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The digital divide—the gap between students with sufficient knowledge of and access to digital technology and those without—for decades has been among the greatest challenges facing our education system. Digital technology equity, or the lack thereof, has negatively impacted minority students, low-income families, and rural student populations in disproportionate numbers.
This historical digital technology inequity has been exacerbated with the onset of the pandemic. A recent Pew Research Center study found 59 percent of parents with lower incomes in the U.S. say their children face digital obstacles in schoolwork. In fact, with the shifting of K-12 schools from in-person learning to online, remote, and blended classes, many communities revealed that their students are struggling to complete their schoolwork because of little or no access to digital technologies.
The COVID-19 pandemic is exponentially widening the digital divide. Worse, research has revealed that among families with broadband access, many now fear they will not be able to pay recurring digital technology bills, such as cellphone and home broadband. This hardship is growing because of job and wage losses. Surveys show that 61 percent of Hispanic Americans and 44 percent of Black Americans reported that they or someone in their household had experienced a job or wage loss due to the coronavirus outbreak, compared with 38 percent of white Americans.
These facts point to a major disparity in technology equity that has led to a separate and very unequal digital education system. The statistics are so alarming that, effectively, the pandemic has transformed the digital divide into a digital dystopia. According to the Digital Divide Council, the growing digital inequity will lead to four potential long-term consequences:
- Low performance: Low-income families have less access to information that will advance their education.
- Competitive edge: Students with access to the internet will do better when they enter college due to universities embracing technology at an increasing rate.
- Convenience in learning: Privileged students have access to better devices and face fewer hurdles to complete their education.
- Unequal learning experiences: Students from low socioeconomic areas face more disadvantages and need to spend more hours to complete learning objectives.
COVID-19 presents immediate decision-making challenges for school board members a year (at this writing) into the pandemic. Not only has where and how students learn forever changed, but also where and how educators teach, school staff operate, and superintendents manage. In 2020, we thought the transition from in-person education to various versions of the most appropriate forms of digital education—online, remote, reduced in-person, or blended—would be temporary.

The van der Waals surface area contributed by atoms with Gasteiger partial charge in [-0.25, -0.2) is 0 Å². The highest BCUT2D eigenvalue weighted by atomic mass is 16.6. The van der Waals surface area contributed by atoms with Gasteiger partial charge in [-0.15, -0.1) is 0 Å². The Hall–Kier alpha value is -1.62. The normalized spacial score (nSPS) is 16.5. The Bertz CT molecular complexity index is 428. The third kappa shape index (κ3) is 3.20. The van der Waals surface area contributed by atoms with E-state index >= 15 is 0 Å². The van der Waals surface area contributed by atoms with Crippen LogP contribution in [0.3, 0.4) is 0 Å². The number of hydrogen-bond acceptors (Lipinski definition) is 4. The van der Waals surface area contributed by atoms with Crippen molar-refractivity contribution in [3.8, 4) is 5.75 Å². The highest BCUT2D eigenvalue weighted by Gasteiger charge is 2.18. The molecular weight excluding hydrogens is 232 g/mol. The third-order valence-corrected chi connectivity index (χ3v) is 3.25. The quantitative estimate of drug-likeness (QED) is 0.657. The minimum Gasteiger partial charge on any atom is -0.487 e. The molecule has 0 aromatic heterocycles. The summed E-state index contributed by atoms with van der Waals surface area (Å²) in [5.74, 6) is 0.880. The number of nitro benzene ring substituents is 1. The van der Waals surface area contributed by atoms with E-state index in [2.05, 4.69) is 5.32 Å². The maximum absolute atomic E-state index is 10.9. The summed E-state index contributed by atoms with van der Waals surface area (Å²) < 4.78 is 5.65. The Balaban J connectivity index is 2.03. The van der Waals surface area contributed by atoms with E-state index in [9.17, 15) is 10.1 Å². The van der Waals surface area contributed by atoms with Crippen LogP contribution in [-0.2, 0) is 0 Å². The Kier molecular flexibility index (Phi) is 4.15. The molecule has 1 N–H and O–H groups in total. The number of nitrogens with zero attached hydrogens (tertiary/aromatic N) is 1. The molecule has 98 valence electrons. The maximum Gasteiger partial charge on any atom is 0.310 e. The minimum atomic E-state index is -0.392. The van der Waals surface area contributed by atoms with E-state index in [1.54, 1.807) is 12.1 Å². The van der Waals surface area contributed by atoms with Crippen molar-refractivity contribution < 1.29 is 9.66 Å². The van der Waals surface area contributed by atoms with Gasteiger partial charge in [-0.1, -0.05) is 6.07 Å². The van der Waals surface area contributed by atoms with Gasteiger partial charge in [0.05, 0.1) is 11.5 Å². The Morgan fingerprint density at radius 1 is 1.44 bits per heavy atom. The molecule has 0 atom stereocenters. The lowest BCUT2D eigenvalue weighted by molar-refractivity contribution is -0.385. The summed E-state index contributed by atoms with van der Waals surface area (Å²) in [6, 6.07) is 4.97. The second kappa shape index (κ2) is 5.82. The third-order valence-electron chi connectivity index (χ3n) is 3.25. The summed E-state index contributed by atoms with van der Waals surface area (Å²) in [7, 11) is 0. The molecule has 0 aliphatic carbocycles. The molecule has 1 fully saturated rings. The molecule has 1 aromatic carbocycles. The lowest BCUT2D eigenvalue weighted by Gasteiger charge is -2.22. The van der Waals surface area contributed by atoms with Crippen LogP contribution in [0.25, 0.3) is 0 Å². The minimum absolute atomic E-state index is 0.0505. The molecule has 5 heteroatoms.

However, as the pandemic took hold, we realized the need for digital education is a foundational pillar of our education system. For some school systems, the transition occurred seamlessly because many schools and households in wealthy districts already possessed critical digital technology and virtual lesson plans. However, in other districts, families who thought they were well-equipped with digital technology found their infrastructure and access to resources could not support entire households working and studying from home.
School systems in lower socioeconomic areas were especially ill-equipped for the transition. School leaders realized that they had to draft and execute their own pandemic response since no government, from the federal down to the county level, had been able to effectively implement a sustained digital education infrastructure program.
The future of education is digital, but digital education cannot occur without equitable and ubiquitous access to the internet and the digital tools that enable data connectivity. For our students to be successful, school boards must seek out solutions with urgency. In fact, the attention that the COVID-19 pandemic has brought to digital inequities offers school boards an opportunity to advocate for critical resources that will help students today and tomorrow. Specific actions that can be taken include:
- Evaluate and assess schools, communities, and districts that need digital support to direct needed resources. This includes outreach to families most impacted by the pandemic.
- Initiate conversations with federal and state leaders about allocating resources for districts with the greatest need for digital technology.
- Advocate for an increase in public-private partnerships, incentivizing technology providers to supply internet and digital tools to students, families, and schools in need.
- Establish communication with national and local businesses, foundations, nonprofits, and utilities to develop partnerships focused primarily on using shared resources for building or improving digital education programs and resources.
While there are many challenges facing our education system, school boards must place digital inequity at the top of their priority lists. Implementing unfettered and equitable access to digital technology is vital to helping ensure the success of students in an ever-growing digital society and economy. The pandemic has created a favorable environment across political, corporate, and charitable spectrums for school boards to advocate for digital equity for all students.Shaun Wiggins (email@example.com) is the president and CEO of Soteryx Corp., Schenectady, New York.
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